When we think of structures that have stood the test of time, we think of stone structures or structures made out of hard woods that are able to weather the elements, but sometimes a structure defies the normal expectations, as stands the test of time against all odds. There is a house in the ghost town of Rhyolite, Nevada that is the perfect example of that kind of structure.

A local saloon owner named Tom Kelly decided to build a house in 1906. Unfortunately, lumber was scarce in the area at the time, so the innovative 76-year-old saloon owner decided to use the materials at hand to build his house…bottles. Not many people would have come up with such an idea, much less have the ability to carry out the strange design and actually make it a house. An estimated 50,000 beer, whiskey, soda, and medicine bottles were used to build the structure, and amazingly, it is still standing today. Tom Kelley was 76 years old when he built the house that took him almost six months to complete. Thankfully he didn’t have to drink all the alcohol in those 50,000 bottles. The bottle house also sports a “garden” of sculptures made of broken glass including miniature houses, bottle ropes, and a host of other “glass treasures” that would probably qualify as junk to most of us, but they seem to fit the bottle house perfectly.

There was a period of time when the house was in some disrepair, but amazingly it was things like needing a new roof that caused the disrepair, not broken bottles in the structure. In 1925, Paramount Pictures wanted to use the house in a movie, so as part of the deal, they restored and re-roofed the house. The house, which really is pretty cute, was given to the Beatty Improvement Association for maintenance as a historical site. That might be part of why it still stands today, but the work that went into it originally was a big part of the house’s ability to stand the test of time.

Louis J Murphy leased and maintained the house as a museum that he ran with a woman named Bessie Stratton Moffat until he died in 1956. Later, a man named Tommy Thompson and his wife lived in the house, while maintaining a museum and a relic shop. How unique it must have been to live in such a house. No, it’s not a big house, and probably doesn’t have a monetary value that would rival today’s market, but its value really lies in a different area. The house fit the Thompsons, however. Tommy was a musician, who worked playing the accordion in the saloons in Rhyolite back when it was a boomtown. Evan Thompson maintained the house for a while after his parents died. He is the last person to actually live in the house, but he finally moved on, living in Pioneer, Nevada now. Once again, the bottle house stands empty, no longer in use, but still as resilient as ever.

Grandpa playing the violinOn the back of the violin is a name, Allen Spencer. I assumed that it was carved lovingly into the wood by my great great grandfather when he was young. I have no way of knowing just exactly when it was written, but it would seem like something a child would do. Grandpa was born in 1826, and died in 1883, and as near as I have been able to find, the violin might have been made in 1866, which would mean that my great great grandfather was 40 years old. No matter how old he was when he engraved his name into the violin, the length of time the violin has been in our family tells me that music to some degree has been in my family for several generations. That violin was handed down from my great great grandfather, to my great grandfather, William Malrose Spencer, to my grandfather, Allen Luther Spencer, to my Uncle William Malrose Spencer II, who passed it on to my dad, Allen Lewis Spencer, with the request that we keep it in our family. We have had several violinists in our family, my sister Allyn, and my daughter Corrie, to name two. The violin is in great condition, and has been well used throughout the years.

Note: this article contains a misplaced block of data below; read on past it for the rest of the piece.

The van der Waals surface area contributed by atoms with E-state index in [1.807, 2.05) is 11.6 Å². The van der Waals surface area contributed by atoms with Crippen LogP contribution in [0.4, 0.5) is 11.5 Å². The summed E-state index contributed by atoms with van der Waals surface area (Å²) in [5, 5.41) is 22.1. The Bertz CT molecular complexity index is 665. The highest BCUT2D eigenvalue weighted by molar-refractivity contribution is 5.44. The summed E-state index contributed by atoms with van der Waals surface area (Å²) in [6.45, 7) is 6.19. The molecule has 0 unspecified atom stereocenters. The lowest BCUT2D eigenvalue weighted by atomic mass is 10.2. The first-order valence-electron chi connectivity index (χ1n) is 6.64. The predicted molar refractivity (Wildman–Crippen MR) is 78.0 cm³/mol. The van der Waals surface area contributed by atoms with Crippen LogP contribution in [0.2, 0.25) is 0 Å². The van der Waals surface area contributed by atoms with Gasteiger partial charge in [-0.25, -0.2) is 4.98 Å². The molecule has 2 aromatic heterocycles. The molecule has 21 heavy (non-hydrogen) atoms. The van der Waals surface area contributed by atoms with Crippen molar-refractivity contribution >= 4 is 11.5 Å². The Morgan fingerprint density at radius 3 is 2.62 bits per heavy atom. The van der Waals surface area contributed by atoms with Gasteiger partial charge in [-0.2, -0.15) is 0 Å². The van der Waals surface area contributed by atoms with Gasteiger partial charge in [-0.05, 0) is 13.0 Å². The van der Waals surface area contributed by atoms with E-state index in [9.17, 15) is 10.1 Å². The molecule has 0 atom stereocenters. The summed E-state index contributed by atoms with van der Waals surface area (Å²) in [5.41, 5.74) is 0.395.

My grandfather, Allen, enjoyed jamming with his brother-in-law, Albert, who was playing the accordion. I can imagine that their jam session was a lively time, as those two instruments don’t usually go together. Nevertheless, when a couple of brothers get together and try to outdo each other in their play, and from what I have seen of these two brothers, they liked to joke around. They always seem to have a twinkle in their eyes in the pictures I’ve seen. I have a feeling that the brothers could be…maybe a little mischievious.
Grandpa's Violin
When we received the violin, it occurred to me that this was a pearl of great price, so to speak. Maybe the name engraved on the back reduces the value in the eyes of an antique dealer, but it only increases the value to us. So often you have very little that belonged to your great great grandfather…especially when he died 73 years before you were born. That is the real thing that gives it value to me and my family. This was something that my great great grandfather, great grandfather, grandfather, my uncle, and my dad all took pleasure in, and something my mom, my sisters, and our families will all take pleasure in for years to come…because it was my great great grandfather’s violin.

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